AGP Almost at the End of the Road

The graphics interface is rapidly becoming a thing of the past

The accelerated graphics port, better known as AGP, is slowly but surely seeing the last days of its existence. For those who are not in the know, the AGP is a hardware standard that has been used as the primary video graphics cards interface, since 1997 (when it was created and released by Intel) until 2004. Year 2004 marked the beginning of the end for the AGP, as motherboard manufacturers were beginning to roll out mobos based on today's current graphics interface, the PCI Express.

Apparently, the number of users, as well as of products that employ the AGP interface, continues to be considerably large. Still, these AGP-based graphics cards are pretty hard to spot these days, unless you have a friend that is trying to get rid of his old desktop computer and is willing to help you out by giving you his better AGP-based card. At this moment, users can still acquire high-end graphics cards based on the AGP interface, with the Radeon 3850. If you are among the users looking to upgrade to the AGP version of ATI's 3850, you will have to search for one at either GeCube or Sapphire. These two manufacturers still offer a Radeon 3850 with 512MB of memory.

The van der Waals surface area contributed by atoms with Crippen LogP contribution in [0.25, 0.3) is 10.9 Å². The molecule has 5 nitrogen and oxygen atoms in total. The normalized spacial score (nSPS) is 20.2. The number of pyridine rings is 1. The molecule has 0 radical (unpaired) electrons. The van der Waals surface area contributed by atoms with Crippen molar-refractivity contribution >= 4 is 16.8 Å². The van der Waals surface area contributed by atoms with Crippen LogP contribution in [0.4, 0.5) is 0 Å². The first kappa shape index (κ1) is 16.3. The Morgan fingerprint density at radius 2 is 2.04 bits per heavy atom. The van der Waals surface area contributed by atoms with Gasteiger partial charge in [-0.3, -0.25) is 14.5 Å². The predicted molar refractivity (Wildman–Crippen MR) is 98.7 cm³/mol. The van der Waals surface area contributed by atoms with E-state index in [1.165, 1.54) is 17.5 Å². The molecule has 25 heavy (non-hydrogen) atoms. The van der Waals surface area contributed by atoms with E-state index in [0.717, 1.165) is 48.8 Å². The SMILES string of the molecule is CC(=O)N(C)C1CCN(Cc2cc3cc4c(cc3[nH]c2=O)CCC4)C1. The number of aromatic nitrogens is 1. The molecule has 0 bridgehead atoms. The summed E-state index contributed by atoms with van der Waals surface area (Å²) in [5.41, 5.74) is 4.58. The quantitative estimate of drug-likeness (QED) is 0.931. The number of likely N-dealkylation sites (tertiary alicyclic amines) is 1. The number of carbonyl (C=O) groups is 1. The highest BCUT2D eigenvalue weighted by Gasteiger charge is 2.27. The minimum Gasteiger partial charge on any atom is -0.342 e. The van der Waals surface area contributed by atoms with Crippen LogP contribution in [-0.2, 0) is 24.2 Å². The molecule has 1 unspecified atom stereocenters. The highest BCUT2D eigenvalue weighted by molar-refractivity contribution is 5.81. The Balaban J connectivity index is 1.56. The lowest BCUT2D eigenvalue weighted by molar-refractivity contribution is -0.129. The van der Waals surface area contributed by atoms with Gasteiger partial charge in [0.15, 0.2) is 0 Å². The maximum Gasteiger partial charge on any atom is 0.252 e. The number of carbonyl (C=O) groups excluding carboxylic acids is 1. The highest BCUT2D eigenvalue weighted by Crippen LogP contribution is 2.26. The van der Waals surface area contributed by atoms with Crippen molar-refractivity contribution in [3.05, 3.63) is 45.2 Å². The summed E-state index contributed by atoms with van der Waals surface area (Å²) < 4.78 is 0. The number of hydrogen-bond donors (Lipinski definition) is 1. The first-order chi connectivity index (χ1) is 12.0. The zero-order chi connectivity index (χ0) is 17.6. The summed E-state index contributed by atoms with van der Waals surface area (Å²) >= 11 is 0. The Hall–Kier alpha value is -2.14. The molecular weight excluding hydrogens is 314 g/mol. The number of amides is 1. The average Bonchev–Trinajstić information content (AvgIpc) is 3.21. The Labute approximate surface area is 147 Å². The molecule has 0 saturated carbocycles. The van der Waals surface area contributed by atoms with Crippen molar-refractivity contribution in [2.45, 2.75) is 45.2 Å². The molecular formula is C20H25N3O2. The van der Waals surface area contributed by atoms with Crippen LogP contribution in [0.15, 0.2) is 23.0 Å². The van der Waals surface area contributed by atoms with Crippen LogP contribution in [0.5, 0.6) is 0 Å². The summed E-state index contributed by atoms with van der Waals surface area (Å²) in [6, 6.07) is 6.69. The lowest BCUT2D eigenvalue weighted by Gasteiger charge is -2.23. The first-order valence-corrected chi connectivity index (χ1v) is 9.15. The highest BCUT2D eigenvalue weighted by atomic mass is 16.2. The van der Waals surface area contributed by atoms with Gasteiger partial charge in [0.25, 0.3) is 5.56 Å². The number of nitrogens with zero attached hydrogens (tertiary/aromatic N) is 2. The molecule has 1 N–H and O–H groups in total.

The real fall down only began last year, when add-in board companies contributed to the AGP finally losing substantial product-mix share. On the other hand, the PCI Express became a worldwide successful standard after Eastern Europe, Russia, CIS and China stopped buying AGP cards, choosing instead to implement the new standard. Back in 1997, when the AGP was first introduced onto the market, it came with a bandwidth of 266MB/s. Later on, with the AGP 8x, users were able to benefit from a higher bandwidth speed of 2133 MB/s.

At this moment, AGP cards can be found only in upgrade markets from several countries and states in Europe and North America.

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